Highly volatile rupee turns minefield for pharma firms | business | Hindustan Times
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Highly volatile rupee turns minefield for pharma firms

business Updated: May 25, 2012 01:43 IST
Himani Chandna Gurtoo

The rupee's depreciation is on paper a good thing for the export-oriented pharmaceutical firms that can get more for the dollars they earn, but the industry as a whole is worried because the volatility in the currency is a bigger concern for drug manufacturers who can get their import numbers wrong.

Pharma companies often import some ingredients, add value to them, and then sell them in export markets. They also rely heavily on imported ingredients to serve the domestic market.

"The randomness of the rupee is affecting our export and import bets, as many times when we go to import, the rupee is on a high and while selling the product it falls to the lowest" said Umang Vohra, chief financial officer, Dr Reddy's Laboratories.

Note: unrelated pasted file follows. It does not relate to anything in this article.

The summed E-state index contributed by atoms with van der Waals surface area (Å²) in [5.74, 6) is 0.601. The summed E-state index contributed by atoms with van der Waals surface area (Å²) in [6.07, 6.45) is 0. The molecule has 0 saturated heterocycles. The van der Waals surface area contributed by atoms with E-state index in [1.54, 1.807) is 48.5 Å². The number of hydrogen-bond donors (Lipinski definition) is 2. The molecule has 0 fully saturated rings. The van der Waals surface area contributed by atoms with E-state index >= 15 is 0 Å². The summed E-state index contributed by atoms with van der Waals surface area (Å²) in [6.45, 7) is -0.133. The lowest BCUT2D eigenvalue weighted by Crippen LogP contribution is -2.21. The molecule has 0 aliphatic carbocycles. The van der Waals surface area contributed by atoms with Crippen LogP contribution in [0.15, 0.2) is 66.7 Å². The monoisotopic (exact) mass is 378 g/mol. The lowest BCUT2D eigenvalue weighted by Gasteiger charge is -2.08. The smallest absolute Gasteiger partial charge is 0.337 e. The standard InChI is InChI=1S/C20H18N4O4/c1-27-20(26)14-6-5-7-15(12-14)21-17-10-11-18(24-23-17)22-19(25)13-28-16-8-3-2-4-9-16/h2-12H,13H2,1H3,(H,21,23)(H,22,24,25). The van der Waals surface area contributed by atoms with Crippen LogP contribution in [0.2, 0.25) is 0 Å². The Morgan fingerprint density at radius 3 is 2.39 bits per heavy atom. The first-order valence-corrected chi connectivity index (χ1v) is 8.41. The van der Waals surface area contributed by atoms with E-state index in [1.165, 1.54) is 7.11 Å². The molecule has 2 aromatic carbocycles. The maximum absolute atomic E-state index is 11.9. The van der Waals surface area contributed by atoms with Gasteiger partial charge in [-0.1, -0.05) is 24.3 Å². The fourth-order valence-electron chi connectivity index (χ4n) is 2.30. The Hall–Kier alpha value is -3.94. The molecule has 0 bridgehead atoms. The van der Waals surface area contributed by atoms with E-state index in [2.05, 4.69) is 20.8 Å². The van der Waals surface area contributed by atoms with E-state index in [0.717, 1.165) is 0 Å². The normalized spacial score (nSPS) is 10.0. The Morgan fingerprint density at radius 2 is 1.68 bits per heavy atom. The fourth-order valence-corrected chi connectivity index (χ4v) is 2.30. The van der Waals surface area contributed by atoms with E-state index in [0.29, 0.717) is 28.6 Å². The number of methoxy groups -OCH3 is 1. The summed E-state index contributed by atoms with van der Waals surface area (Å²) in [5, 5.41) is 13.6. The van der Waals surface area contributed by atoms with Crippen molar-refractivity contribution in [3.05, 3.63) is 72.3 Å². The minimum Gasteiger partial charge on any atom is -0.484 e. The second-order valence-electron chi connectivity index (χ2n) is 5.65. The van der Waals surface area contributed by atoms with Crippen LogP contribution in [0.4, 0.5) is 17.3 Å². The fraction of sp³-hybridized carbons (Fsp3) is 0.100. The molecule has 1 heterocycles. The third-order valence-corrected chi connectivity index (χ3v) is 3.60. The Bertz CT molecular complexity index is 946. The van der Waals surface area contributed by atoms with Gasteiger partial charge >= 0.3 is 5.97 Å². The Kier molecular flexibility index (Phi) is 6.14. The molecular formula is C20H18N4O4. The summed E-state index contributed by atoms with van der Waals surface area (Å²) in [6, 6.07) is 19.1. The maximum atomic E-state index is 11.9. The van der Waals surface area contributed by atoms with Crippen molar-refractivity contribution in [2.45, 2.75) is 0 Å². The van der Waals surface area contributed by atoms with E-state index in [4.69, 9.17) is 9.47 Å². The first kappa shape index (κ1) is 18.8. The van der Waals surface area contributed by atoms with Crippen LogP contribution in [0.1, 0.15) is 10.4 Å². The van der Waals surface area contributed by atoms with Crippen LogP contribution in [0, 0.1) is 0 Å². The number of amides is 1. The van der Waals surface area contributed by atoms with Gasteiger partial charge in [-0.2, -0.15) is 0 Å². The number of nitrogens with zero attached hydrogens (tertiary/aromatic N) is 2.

"Many companies including us, import intermediates from China," said Vohra. "The prices of many other products like solvents are linked to crude prices. But what we earn from net exports plays a hedge against the import of these goods."http://www.hindustantimes.com/Images/Popup/2012/5/25-05-biz-08.jpg

The Indian pharmaceutical industry now sells goods worth Rs. 100,000 crore of which 40% constitute exports. The remaining 60% depends on intermediates, solvents and finished formulations that are imported.

"Exporting companies will gain significantly, while the companies that import for finished or bulk drugs are seeing their margins significantly squeezed," said Ranjit Shahani, vice-chairman, Novartis India.

Industry officials say the significant exchange rate volatility also brings out the inflexibilities of cost-based pricing policies as it is extremely difficult to get the strong currency depreciation reflected in prices controlled by the National Pharmaceutical Pricing Authority (NPPA).

"In last six months, volatility has depreciated the value of our currency by 20%, breeding windfall gains and losses," said DG Shah, secretary-general, Indian Pharmaceutical Alliance, an industry association. "The healthy volatility level for pharmaceutical players should not cross 5% (up and down). A fall beyond this level would upset the business plans of various global players."